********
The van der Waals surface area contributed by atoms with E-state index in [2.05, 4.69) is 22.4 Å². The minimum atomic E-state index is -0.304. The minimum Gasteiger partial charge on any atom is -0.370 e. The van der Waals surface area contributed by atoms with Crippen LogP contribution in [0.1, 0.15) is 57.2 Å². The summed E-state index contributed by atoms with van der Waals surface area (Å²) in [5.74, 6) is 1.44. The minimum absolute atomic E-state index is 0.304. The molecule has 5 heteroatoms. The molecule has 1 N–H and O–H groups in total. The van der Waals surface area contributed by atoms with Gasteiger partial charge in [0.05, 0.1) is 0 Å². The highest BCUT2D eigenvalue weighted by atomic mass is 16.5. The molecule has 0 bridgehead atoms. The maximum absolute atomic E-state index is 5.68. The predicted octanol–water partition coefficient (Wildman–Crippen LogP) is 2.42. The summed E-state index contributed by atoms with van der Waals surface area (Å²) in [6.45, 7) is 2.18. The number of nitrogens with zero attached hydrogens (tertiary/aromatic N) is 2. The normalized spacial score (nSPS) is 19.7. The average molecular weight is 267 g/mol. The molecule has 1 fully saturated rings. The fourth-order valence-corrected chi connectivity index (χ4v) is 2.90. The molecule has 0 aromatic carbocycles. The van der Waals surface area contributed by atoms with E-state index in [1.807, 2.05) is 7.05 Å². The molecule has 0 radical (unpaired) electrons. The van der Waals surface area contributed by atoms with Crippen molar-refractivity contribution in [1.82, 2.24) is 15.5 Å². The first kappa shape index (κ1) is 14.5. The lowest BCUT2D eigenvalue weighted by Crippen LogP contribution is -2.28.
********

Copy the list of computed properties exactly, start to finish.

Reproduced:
The van der Waals surface area contributed by atoms with E-state index in [2.05, 4.69) is 22.4 Å². The minimum atomic E-state index is -0.304. The minimum Gasteiger partial charge on any atom is -0.370 e. The van der Waals surface area contributed by atoms with Crippen LogP contribution in [0.1, 0.15) is 57.2 Å². The summed E-state index contributed by atoms with van der Waals surface area (Å²) in [5.74, 6) is 1.44. The minimum absolute atomic E-state index is 0.304. The molecule has 5 heteroatoms. The molecule has 1 N–H and O–H groups in total. The van der Waals surface area contributed by atoms with Gasteiger partial charge in [0.05, 0.1) is 0 Å². The highest BCUT2D eigenvalue weighted by atomic mass is 16.5. The molecule has 0 bridgehead atoms. The maximum absolute atomic E-state index is 5.68. The predicted octanol–water partition coefficient (Wildman–Crippen LogP) is 2.42. The summed E-state index contributed by atoms with van der Waals surface area (Å²) in [6.45, 7) is 2.18. The number of nitrogens with zero attached hydrogens (tertiary/aromatic N) is 2. The normalized spacial score (nSPS) is 19.7. The average molecular weight is 267 g/mol. The molecule has 1 fully saturated rings. The fourth-order valence-corrected chi connectivity index (χ4v) is 2.90. The molecule has 0 aromatic carbocycles. The van der Waals surface area contributed by atoms with E-state index in [1.807, 2.05) is 7.05 Å². The molecule has 0 radical (unpaired) electrons. The van der Waals surface area contributed by atoms with Crippen molar-refractivity contribution in [1.82, 2.24) is 15.5 Å². The first kappa shape index (κ1) is 14.5. The lowest BCUT2D eigenvalue weighted by Crippen LogP contribution is -2.28.